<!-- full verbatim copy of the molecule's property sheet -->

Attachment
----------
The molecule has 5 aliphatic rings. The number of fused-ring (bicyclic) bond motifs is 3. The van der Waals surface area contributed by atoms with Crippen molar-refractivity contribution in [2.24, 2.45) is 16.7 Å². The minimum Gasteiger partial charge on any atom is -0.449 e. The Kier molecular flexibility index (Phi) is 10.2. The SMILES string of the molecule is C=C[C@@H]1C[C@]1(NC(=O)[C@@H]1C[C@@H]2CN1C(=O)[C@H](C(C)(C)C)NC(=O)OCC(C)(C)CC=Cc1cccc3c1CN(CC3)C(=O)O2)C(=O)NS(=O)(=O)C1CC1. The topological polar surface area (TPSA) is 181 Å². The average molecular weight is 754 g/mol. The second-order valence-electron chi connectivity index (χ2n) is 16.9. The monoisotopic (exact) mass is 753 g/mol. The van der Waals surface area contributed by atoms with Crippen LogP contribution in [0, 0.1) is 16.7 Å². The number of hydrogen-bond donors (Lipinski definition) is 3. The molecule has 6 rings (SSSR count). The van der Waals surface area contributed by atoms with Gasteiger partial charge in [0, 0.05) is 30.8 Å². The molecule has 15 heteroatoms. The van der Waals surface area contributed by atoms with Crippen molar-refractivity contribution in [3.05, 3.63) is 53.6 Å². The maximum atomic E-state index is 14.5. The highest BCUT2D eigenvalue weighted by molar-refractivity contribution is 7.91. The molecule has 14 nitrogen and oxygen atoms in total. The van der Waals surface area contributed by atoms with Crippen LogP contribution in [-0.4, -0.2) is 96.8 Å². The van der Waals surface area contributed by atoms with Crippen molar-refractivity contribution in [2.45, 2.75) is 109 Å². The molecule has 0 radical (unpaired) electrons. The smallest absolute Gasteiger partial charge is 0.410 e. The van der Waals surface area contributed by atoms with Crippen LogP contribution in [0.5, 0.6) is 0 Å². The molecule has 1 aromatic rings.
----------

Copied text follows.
The molecule has 5 aliphatic rings. The number of fused-ring (bicyclic) bond motifs is 3. The van der Waals surface area contributed by atoms with Crippen molar-refractivity contribution in [2.24, 2.45) is 16.7 Å². The minimum Gasteiger partial charge on any atom is -0.449 e. The Kier molecular flexibility index (Phi) is 10.2. The SMILES string of the molecule is C=C[C@@H]1C[C@]1(NC(=O)[C@@H]1C[C@@H]2CN1C(=O)[C@H](C(C)(C)C)NC(=O)OCC(C)(C)CC=Cc1cccc3c1CN(CC3)C(=O)O2)C(=O)NS(=O)(=O)C1CC1. The topological polar surface area (TPSA) is 181 Å². The average molecular weight is 754 g/mol. The second-order valence-electron chi connectivity index (χ2n) is 16.9. The monoisotopic (exact) mass is 753 g/mol. The van der Waals surface area contributed by atoms with Crippen LogP contribution in [0, 0.1) is 16.7 Å². The number of hydrogen-bond donors (Lipinski definition) is 3. The molecule has 6 rings (SSSR count). The van der Waals surface area contributed by atoms with Gasteiger partial charge in [0, 0.05) is 30.8 Å². The molecule has 15 heteroatoms. The van der Waals surface area contributed by atoms with Crippen molar-refractivity contribution in [3.05, 3.63) is 53.6 Å². The maximum atomic E-state index is 14.5. The highest BCUT2D eigenvalue weighted by molar-refractivity contribution is 7.91. The molecule has 14 nitrogen and oxygen atoms in total. The van der Waals surface area contributed by atoms with Crippen LogP contribution in [-0.4, -0.2) is 96.8 Å². The van der Waals surface area contributed by atoms with Crippen molar-refractivity contribution in [2.45, 2.75) is 109 Å². The molecule has 0 radical (unpaired) electrons. The smallest absolute Gasteiger partial charge is 0.410 e. The van der Waals surface area contributed by atoms with Crippen LogP contribution in [0.5, 0.6) is 0 Å². The molecule has 1 aromatic rings.